>> Looking at net_vdh.h, it seems to be a "VDH-11C"
>> I wasn't able to find anything out about it at all. (I have some
>> hardcopy manuals for other ACC IMP interface products, and I was going
>> to look in them to see if any of them listed its manual in a 'see
>> also', but I can't find them.)
> From: Lars Brinkhoff
> Noel Chiappa wrote:
>> Did VDH PDP-11's have a special VDH interface
> Sorry, no idea.
That was a semi-rhetorical question; after I typed it, I did some looking,
and came up with the answer above, the ACC VDH-11.
I did eventually find the hardcopy manuals for other ACC IMP interface
products, but none of them mention the VDH11.
On a hunch, I looked to see if there was a VDH11 driver for ELF, and
sure enough, there was:
(If anyone wants to look at it, ktbl.sml hold the register definitions.)
With no manual for the device, and no museum catalog hits to show that
someone has one which hasn't been scanned in yet, that's probably a dead end,
although with the two drivers, one could probably mock up a rudimentary
I'm not sure there's any point, though; using an LH/DH interface is going to
work as well, and those device are already supported.
> From: Paul Ruizendaal
> impio.c: available here:
Thanks for chasing those all down; I knew the BBN system was based on the NCP
Unix (called in this discussion the 'NOSC' system), so I figured it would
have the missing files, in some form.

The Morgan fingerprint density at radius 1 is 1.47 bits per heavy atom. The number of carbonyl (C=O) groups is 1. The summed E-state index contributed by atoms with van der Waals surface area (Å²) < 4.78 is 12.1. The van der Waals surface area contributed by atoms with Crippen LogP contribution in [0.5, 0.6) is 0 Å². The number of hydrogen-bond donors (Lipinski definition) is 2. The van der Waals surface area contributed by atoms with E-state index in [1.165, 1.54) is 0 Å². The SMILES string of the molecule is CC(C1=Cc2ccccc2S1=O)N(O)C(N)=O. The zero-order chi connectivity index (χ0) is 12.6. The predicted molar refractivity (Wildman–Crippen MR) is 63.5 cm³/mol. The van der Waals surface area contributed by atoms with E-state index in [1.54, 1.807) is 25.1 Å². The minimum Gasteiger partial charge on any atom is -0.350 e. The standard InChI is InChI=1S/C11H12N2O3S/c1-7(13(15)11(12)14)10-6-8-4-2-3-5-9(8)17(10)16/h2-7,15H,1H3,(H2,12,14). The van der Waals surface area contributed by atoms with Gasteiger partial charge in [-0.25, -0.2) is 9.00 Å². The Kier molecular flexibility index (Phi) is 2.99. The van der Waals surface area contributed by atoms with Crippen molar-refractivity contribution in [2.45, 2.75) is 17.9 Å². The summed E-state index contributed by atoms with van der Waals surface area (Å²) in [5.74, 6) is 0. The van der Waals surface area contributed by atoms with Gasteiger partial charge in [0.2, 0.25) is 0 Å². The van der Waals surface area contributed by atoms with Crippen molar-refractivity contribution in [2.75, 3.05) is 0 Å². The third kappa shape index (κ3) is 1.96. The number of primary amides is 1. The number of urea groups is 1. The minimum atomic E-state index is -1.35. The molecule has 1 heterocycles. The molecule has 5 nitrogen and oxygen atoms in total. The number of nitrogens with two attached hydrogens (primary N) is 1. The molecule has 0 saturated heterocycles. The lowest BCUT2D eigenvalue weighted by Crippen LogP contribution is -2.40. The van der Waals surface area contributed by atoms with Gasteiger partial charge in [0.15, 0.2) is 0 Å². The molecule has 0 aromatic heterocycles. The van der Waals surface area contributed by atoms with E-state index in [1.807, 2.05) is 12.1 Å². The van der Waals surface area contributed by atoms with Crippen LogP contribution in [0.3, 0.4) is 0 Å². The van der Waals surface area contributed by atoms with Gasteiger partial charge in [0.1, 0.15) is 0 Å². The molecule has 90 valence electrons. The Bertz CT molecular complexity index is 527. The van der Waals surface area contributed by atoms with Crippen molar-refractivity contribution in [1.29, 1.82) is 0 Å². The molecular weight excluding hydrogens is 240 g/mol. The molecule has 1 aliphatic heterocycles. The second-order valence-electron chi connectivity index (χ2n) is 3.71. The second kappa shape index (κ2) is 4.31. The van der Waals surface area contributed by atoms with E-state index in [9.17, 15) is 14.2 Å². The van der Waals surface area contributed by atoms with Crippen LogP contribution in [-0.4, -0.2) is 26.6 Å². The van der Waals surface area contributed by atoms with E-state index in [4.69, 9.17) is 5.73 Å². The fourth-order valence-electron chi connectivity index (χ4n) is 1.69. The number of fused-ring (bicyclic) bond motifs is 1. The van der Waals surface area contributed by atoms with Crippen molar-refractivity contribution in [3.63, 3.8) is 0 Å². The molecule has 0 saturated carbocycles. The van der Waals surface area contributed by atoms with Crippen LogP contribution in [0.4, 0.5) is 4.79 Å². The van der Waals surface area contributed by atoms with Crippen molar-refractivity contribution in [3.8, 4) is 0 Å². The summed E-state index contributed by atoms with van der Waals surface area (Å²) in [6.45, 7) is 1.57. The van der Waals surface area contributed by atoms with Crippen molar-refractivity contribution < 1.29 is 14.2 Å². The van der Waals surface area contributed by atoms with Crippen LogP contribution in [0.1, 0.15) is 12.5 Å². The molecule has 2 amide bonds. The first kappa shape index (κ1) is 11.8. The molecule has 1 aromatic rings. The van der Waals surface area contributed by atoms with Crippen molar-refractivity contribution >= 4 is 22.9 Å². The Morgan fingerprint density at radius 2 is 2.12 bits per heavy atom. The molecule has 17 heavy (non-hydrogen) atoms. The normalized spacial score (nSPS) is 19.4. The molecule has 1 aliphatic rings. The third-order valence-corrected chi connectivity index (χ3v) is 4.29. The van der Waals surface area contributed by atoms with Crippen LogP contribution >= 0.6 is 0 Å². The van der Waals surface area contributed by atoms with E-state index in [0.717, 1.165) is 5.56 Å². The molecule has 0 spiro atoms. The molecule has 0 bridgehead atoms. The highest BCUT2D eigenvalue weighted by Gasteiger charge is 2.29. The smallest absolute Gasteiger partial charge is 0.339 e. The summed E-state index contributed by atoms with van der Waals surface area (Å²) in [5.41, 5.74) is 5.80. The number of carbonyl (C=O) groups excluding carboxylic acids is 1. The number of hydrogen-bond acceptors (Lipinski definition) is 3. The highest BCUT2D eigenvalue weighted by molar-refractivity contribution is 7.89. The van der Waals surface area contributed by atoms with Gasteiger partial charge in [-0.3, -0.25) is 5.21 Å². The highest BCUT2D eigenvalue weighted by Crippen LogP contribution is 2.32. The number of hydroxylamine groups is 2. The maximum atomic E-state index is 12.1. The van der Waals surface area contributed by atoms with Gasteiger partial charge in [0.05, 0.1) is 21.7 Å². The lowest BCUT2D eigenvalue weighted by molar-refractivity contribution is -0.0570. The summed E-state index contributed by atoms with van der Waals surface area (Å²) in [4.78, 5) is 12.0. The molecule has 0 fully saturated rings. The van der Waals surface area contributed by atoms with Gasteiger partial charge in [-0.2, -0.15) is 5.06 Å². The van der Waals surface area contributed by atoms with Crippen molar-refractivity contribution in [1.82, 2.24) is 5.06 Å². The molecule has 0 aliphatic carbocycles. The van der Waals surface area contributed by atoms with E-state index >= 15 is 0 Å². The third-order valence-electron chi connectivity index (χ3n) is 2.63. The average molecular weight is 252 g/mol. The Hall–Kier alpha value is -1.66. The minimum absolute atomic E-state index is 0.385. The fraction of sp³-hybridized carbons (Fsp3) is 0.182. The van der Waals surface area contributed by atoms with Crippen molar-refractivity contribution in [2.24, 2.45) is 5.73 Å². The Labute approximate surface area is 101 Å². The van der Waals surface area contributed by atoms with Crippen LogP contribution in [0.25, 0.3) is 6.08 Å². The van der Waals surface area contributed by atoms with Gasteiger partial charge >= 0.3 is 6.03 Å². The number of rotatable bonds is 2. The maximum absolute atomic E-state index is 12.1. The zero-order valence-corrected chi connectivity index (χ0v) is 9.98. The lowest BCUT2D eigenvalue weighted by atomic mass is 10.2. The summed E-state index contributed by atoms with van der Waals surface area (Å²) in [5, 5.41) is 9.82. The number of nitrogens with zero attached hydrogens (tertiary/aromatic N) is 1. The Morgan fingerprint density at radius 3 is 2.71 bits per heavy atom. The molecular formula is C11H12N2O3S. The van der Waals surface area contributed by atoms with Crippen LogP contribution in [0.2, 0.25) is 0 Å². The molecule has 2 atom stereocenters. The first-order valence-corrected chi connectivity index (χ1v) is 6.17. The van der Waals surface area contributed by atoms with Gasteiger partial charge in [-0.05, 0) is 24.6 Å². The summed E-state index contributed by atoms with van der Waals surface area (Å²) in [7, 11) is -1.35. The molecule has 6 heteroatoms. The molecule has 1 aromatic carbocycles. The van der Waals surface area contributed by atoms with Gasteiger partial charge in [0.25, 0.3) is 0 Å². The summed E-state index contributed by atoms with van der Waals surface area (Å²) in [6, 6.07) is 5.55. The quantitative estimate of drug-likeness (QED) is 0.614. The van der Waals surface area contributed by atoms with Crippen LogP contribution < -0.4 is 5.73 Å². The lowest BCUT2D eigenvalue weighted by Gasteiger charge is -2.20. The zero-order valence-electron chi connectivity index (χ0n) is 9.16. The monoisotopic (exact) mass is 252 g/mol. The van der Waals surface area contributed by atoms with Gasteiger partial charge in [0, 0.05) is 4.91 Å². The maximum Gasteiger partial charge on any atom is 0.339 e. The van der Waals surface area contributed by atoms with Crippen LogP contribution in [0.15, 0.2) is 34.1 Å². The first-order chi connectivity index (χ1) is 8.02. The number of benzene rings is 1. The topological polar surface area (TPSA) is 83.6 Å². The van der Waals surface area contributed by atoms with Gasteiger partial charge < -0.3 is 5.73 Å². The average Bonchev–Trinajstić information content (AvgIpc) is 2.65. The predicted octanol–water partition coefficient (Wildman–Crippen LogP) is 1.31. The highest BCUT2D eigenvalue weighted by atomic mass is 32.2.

Looking at a diff between the damaged impio.c in the NOSC tree, and the
impio.c in the BBN tree, there are some changes (in the section where we have
both versions) between the NOSC one and the BBN one, but it will probably be
possible to take the missing piece off the bank end of the BBN one and tack
it on to the NOSC one.
Somewhere in the document scans available online from DOD, there used to
be a long thing from the UIUC people who did the original NCP Unix. I don't
know if it included source; it might have.
Berkeley Tague says he invited John to work with the USG in 1978
[ AUUG, below. Also by Ronda Hauben in multiple places ]
[ In two ‘recollections’ / history docs sourced from UNSW, ]
[ the first visit was misremembered as 1976 or 1977. ]
I was wondering when John's two other sabbaticals to Bells Labs were.
The Peter Ivanov interview with John in “Unix Review”, 1985, notes two sabbaticals by then.
After writing the celebrated Commentary on the UNIX Operating System in 1976,
Lions was asked to spend two sabbaticals at the Labs.
This comment in 2000 on “9fans” from Rob Pike
says John also visited in 1989,
but sadly his work by then had been affected.
Anyone know when the other visit was?
Presumably 1983 or 1984 if John took a semester off every 5 years.
In AUUGN Oct 1995, V16 #5, there’s a collection of emails, an ‘interview’ with John
PDF pages 17 & 24
Berkeley Tague says in 1978 he invited John to work with the USG.
He wanted to come to Murray Hill for his sabbatical so it was a win/win situation.
He spent two or three summers at Bell Labs over the years
and supplied us with many of his graduate students
for sabbaticals and permanent employment.
What have been the professional highlights of your career?
For myself, three sabbaticals at Bell Laboratories have been highlights.
For my students, opportunities arose for employment at the Laboratories.
Steve Jenkin, IT Systems and Design
0412 786 915 (+61 412 786 915)
PO Box 38, Kippax ACT 2615, AUSTRALIA
> From: Michael Casadevall
> sys4.c is entirely corrupted, and part of impio.c is cut off
The copy on MIT-CSR (the origin of the copy at TUHS) has the same issues. I
doubt it's possible to recover them from that system; you'll have to find
some other way to recover them (perhaps through a dump of the BBN system), or
re-code them (as you did with sys4.c).
> I do need to do a readthrough for the VDH driver ... I think that might